The state of Assam is the most populated state in the northeast region of India. The Brahmaputra valley and the Barak valley are the lifelines of the state. The Brahmaputra Valley stretches through 30 districts, while the Barak valley covers three districts. A major part of the state is inundated by the Brahmaputra, a transboundary river and one of the biggest rivers in Asia, exposing the state to the risk of flooding.
The river valleys bear testimony to the menace of devastating floods every year. A crippled rural economy, riverbank erosion, destruction of lives and valuable crops, and drainage congestion are the aftermath of the flood. The state is most vulnerable during monsoons because it is a basin for a large amount of runoff water from higher ground. It is surrounded by the hills of the neighbouring state of Arunachal Pradesh (Government of Assam, 2018).
The state of Assam lies at the foothills of the Himalayas. The geographical location is such that it is neither in the highly irrigated nor semi-arid tropic areas. The state is enriched with heavy rainfall, abundant water resources and fertile soil. The large perennial rivers and other enormous water bodies with rich aquifer speak the vastness of its rich water resources.
Surface water is available in the form of river, stream, lake, swamps, pond, etc. The groundwater is available at low to moderate depth almost in the entire state (ENVIS centre, Assam).
Despite such favourable condition with rich water sources, the state is combating the issue of degrading water quality. Arsenic contamination can be found in the Brahmaputra basin along with elevated levels of fluoride, nitrate and iron contamination in the state.
Further, the flashiness and unpredictability of some tributaries of the Brahmaputra combined with contaminated surface sources due to industrial and agricultural activities are the burning issues regarding the quality of surface water sources.
Fluoride, arsenic and other heavy metal contamination have made the option of alternative surface waters seem like a viable alternative. However, the inadequacy of surface water sources near areas with contaminated water has become a hurdle in the availability of these sources. There is also a lurking ambiguity about the availability of these surface water sources.
The most probable impact of climate change on the water can be summarised by stating that: climate change will shorten or hasten the water cycle. Higher temperatures mean evaporation rates will rise, which will affect all other processes in the water cycle and their interrelationships.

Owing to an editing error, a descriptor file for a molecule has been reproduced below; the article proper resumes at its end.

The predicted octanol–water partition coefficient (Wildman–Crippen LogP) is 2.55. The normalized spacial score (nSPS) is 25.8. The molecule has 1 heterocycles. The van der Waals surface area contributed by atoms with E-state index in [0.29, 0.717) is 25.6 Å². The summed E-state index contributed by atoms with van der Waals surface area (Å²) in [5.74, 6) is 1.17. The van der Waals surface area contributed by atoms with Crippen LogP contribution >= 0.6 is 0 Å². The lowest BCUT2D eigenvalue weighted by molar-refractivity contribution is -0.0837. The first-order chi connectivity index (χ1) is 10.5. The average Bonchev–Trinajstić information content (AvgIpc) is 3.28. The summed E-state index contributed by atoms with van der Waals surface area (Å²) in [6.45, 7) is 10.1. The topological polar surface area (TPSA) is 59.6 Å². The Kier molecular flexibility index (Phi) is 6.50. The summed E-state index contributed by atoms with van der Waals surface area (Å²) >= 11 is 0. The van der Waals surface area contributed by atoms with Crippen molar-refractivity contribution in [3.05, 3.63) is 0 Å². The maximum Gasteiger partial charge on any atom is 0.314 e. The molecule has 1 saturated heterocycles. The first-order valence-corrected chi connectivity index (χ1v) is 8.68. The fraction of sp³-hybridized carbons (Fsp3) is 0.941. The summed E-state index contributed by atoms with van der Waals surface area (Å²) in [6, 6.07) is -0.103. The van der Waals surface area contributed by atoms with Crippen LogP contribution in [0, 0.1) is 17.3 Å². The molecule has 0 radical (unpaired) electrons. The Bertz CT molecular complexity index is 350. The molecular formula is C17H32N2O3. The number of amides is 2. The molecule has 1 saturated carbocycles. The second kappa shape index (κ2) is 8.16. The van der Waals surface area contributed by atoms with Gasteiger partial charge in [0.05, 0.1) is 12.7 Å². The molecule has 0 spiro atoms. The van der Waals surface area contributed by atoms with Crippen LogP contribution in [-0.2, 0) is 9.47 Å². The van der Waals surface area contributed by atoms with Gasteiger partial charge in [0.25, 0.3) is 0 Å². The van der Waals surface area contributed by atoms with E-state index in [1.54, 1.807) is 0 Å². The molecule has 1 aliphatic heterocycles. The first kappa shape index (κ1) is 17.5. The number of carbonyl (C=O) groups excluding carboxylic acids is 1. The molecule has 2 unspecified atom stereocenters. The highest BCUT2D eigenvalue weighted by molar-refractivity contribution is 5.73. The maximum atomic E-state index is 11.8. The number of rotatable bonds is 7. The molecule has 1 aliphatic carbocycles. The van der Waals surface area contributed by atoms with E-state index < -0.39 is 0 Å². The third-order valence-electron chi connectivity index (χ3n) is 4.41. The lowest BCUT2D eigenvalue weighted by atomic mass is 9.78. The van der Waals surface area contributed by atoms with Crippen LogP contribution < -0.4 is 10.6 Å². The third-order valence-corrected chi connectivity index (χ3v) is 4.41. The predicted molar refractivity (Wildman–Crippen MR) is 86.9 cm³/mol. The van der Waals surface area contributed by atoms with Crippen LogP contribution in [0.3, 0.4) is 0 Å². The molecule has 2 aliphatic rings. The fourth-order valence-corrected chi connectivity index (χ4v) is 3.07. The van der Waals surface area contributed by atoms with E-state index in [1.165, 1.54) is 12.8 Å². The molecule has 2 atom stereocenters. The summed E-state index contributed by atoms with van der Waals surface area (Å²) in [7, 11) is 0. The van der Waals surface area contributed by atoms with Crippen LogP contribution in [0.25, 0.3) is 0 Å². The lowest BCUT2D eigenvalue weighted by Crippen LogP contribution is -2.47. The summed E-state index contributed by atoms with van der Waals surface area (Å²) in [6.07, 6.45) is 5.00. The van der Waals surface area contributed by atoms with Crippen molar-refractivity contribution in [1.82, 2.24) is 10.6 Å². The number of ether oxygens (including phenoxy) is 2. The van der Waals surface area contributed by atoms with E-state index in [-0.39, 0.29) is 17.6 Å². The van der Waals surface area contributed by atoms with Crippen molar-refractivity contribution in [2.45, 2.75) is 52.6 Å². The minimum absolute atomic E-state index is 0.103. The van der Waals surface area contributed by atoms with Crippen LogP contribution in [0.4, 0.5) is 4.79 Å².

Climate change is already altering “the distribution of precipitation, and intensity and frequency of precipitation events could potentially exacerbate both flooding and water scarcity”.
It will not be an exaggeration to state that that the recurring problem of floods in the state of Assam is the product of climate change. Prior to the devastating earthquake of 1950, which registered an 8.7 on the Richter scale, floods occurred only in the northern region of the Brahmaputra. But after the 1950s, the entire Brahmaputra valley and Barak valley region have been witnessing floods year after year.
Several records from the last century indicate the widening phenomenon of the Brahmaputra. The Brahmaputra river occupied around 4000 sq. km in the 1920s and now the Brahmaputra occupies about 6000 sq. km.
Further analysis on the impact of climate change on flood characteristics in the Brahmaputra river suggests that for both the pre-monsoonal and monsoonal seasons, peak discharges and flood wave durations are expected to increase under the projected climate change scenario.
Groundwater serves as the source of a significant portion of drinking water and makes for approximately 85% of rural drinking water. It is estimated that the gross per capita availability of water in India is projected to decline from 1820 cubic meter per year in 2001 to 1140 cubic meter per year in 2050.
One of the important reasons cited is that due to recurrent flash floods, the downpour of water will increase, making the availability of water scarcer. We are already witnessing recurrent flash floods in many parts of India, including Assam.
However, groundwater reacts at a slower pace to rainfall and temperatures and can thereby be resilient to water stress. Groundwater storages can also contribute towards mitigating the problem by absorbing the excess runoff.
Floods not only severely affect the environment but also leave behind a trail of adverse effects on women. Several challenges related to access to sanitation facilities, menstrual hygiene and maternity care leading to other longer-term adverse health outcomes have been faced by Health and WASH Women in this context.
Not just these, during floods, access to hospitals can be difficult for pregnant women leading to their death. An impact of water-related disaster analysis (J. Jagnoor et al.) has revealed that banana leaves are used as toilets during floods. Children defecate in the water, thereby rendering it unfit for public consumption.
During a flood, people are compelled to consume such contaminated water, which can lead to death by deadly diseases such as diarrhoea.
Bank erosion has been continually wiping out more than 2500 villages and 18 towns, including cultural heritage and tea gardens, affecting the lives of nearly 5,00,000 people.